We have requested equipment group to consider Ethernet
connectivity since 15 years ago, because of lack of our
manpower. 10 years ago the number of PLCs exceeded 120, and
now 180 for 600m KEK Linac. Some of them strictly required
robustness of PLCs, but many other mainly require remote I/O
capabilities. Most of them were from Yokogawa, mainly because
only Yokogawa had provided program download capability over
Ethernet. They were relatively reliable. That was a period
of "Everywhere TCP".
CAMAC crates, GPIB instruments, temperature sensors, etc.
were connected over TCP, and some others were connected thru
Lantronix XPort. "Everywhere TCP" was remote I/O over
Nowadays at KEKB, we move further to "Everywhere EPICS-IOC".
We started to embed IOCs on to controllers. If we have to
think about failure recovery, etc for remote I/O, why we don't
just use Channel Access. If we use IOC, we can use database
links, sequencer, as well as CA.
As we asked Yokogawa to provide Linux CPU on PLC, we started
to embed IOCs on to Yokogawa PLCs. That eliminates the code
managements at two places of PLC and IOC. We don't need
ladder program conversion to XML. It is a kind of "Poorman's
VME", instead of PLC.
While we keep many VMEs, we are using/evaluating
IOC on PLCs
IOC on Windows on oscilloscopes
IOC on FPGAs
IOC on microTCA/AMC (on FPGA)
I admit that some of them are not cheap, but the balance
between resources justify them.
We are now studying the balance to configuration management
of the infrastructure like name servers, gateways, etc.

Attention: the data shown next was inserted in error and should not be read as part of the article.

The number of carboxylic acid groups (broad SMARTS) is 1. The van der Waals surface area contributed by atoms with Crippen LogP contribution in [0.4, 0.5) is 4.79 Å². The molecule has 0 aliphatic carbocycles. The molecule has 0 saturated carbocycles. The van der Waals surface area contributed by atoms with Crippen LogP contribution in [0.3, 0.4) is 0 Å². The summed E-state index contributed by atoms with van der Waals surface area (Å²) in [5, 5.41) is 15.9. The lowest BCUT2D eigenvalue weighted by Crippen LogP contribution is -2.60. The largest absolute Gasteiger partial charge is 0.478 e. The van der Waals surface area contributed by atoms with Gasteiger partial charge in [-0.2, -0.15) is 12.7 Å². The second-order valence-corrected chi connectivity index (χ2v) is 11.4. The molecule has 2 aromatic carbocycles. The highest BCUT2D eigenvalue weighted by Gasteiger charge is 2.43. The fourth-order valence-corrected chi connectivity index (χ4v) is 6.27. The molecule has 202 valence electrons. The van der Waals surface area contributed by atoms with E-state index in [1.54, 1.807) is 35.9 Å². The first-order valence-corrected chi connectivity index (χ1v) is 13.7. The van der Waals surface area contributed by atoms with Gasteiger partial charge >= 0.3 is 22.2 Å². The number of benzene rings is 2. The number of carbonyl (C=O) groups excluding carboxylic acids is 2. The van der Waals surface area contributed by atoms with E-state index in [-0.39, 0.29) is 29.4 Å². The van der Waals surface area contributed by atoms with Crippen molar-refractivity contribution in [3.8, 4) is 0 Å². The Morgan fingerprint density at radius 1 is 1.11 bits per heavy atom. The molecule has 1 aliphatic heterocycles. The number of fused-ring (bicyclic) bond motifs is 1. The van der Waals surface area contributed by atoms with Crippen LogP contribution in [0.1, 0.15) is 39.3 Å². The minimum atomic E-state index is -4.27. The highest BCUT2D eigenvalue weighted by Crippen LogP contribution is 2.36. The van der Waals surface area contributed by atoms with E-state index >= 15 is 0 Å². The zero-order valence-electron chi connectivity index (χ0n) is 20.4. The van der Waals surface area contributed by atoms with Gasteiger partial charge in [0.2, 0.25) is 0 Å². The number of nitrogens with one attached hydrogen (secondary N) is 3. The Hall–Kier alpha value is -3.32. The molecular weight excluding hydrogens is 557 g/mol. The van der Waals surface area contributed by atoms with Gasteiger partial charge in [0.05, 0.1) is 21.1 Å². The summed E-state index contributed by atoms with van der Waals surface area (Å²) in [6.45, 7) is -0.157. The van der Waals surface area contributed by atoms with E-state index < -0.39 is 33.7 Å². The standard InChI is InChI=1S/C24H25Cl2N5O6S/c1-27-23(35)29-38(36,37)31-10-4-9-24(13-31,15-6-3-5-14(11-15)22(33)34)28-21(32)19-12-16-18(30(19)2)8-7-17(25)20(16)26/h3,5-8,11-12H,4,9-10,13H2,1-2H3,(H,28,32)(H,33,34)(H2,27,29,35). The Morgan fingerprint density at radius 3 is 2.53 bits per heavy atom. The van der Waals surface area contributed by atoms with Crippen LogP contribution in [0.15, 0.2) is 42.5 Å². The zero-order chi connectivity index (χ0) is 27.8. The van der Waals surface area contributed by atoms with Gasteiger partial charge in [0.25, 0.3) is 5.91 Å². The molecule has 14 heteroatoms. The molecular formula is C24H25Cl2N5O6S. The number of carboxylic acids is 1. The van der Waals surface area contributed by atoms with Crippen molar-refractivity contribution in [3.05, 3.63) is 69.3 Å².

>>> On Wed, 16 Dec 2009 12:44:54 JST, <email@example.com> wrote;
> At Diamond we are considering what to use for the next generation of
> discrete I/O. Currently we have a lot of VME based hardware, but we are
> considering a good architecture for a Linux world.
> The model that we are considering is a soft IOC on a Linux system
> communicating over Ethernet using an open, industry standard protocol to
> distributed DIN-Rail mounted I/O points. These I/O points take in
> Ethernet and are powered from a 24V bus that will run around the
> hardware area.
> This eliminates any dependence on a specialized bus architecture (apart
> from Ethernet) on the Linux system, so they can be commodity PC's, and
> hopefully allows us to use widely available, cheap, industrial modules
> for I/O. It will not completely replace all of the requirements
> currently serviced by VME, but would be able to satisfy most of them,
> with the remaining few being serviced by the occasional VME system (or
> FPGA, or some other bus, or something else entirely in the future...).
> This email is to poll the EPICS community as to the experience people
> have had, and recommendations for and against.
> The sort of thing we have identified are:
> 1. Modbus/TCP based modules, such as the Acromag Busworks series
> 2. EtherCAT base modules, such as those from Beckhoff:
> 3. Standard PLC systems where (as distinct from the other two), you
> take Ethernet to a PLC controller which then has a series of modules it
> talks to in a variety of possible ways.
> So, is anyone willing to share their experiences with these or similar
> Nick Rees
> Principal Software Engineer Phone: +44 (0)1235-778430
> Diamond Light Source Fax: +44 (0)1235-446713
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Kazuro FURUKAWA <firstname.lastname@example.org>
Linac&KEKB, High Energy Accelerator Research Organization (KEK), Japan
Telephone: +81-29-864-5200 x4316, Facsimile: +81-29-864-0321
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